Journal of Behavioral Medicine vol:37 issue:1 pages:145-155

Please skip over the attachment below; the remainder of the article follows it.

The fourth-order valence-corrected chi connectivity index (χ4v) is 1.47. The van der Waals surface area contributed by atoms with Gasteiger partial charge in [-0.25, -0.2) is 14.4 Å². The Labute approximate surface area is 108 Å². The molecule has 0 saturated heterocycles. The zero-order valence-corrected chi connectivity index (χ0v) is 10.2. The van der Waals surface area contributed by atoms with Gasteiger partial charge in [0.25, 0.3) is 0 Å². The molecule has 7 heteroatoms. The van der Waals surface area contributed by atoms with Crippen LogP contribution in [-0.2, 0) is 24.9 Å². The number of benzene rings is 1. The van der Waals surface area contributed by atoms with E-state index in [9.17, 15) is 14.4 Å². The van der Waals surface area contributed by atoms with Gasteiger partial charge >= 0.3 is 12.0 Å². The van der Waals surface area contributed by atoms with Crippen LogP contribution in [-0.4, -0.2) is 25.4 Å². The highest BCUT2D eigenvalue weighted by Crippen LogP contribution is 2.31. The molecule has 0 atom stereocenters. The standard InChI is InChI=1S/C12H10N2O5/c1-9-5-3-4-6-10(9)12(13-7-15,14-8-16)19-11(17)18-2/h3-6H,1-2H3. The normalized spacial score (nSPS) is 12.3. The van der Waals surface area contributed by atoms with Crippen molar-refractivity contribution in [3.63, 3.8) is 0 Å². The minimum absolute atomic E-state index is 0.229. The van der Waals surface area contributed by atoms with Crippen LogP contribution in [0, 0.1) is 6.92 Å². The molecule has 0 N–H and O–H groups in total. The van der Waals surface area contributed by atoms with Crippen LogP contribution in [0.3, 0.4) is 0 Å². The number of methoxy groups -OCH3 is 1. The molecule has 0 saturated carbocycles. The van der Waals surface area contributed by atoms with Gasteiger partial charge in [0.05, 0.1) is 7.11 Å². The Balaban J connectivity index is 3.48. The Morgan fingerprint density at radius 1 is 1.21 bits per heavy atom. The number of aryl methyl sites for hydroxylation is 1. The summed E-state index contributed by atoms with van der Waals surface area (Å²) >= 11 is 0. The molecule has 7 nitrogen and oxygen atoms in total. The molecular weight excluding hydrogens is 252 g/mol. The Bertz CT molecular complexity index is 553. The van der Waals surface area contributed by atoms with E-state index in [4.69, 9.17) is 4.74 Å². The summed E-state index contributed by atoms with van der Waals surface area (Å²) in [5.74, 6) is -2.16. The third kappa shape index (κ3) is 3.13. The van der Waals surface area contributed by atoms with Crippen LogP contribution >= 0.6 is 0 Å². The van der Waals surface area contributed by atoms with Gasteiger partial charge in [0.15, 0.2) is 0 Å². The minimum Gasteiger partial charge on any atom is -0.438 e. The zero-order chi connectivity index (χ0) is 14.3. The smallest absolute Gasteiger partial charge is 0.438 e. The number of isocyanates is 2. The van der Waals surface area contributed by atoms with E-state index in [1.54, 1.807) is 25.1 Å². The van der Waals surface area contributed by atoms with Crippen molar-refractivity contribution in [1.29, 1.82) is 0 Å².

Caring for adolescents with congenital heart disease requires attention to physical health but also to psychosocial functioning. Identifying how such psychosocial variables influence one another over time is important for designing health care strategies. The present study examined how depressive symptoms, loneliness, paternal and maternal support, and quality of life predicted one another. A total of 429 mid- to late adolescents with congenital heart disease (53.4 % boys) participated in a three-wave longitudinal study. Cross-lagged analyses indicated that depressive symptoms and loneliness mutually reinforced one another over time and led to relative decreases in quality of life. Paternal- and not so much maternal-support predicted relative decreases in depressive symptoms and loneliness and relative increases in quality of life. Maternal and paternal support, in turn, were negatively predicted by previous levels of adolescent depressive symptoms. In sum, important temporal sequences were uncovered potentially providing information for prevention and intervention targeting psychosocial functioning in adolescents with congenital heart disease.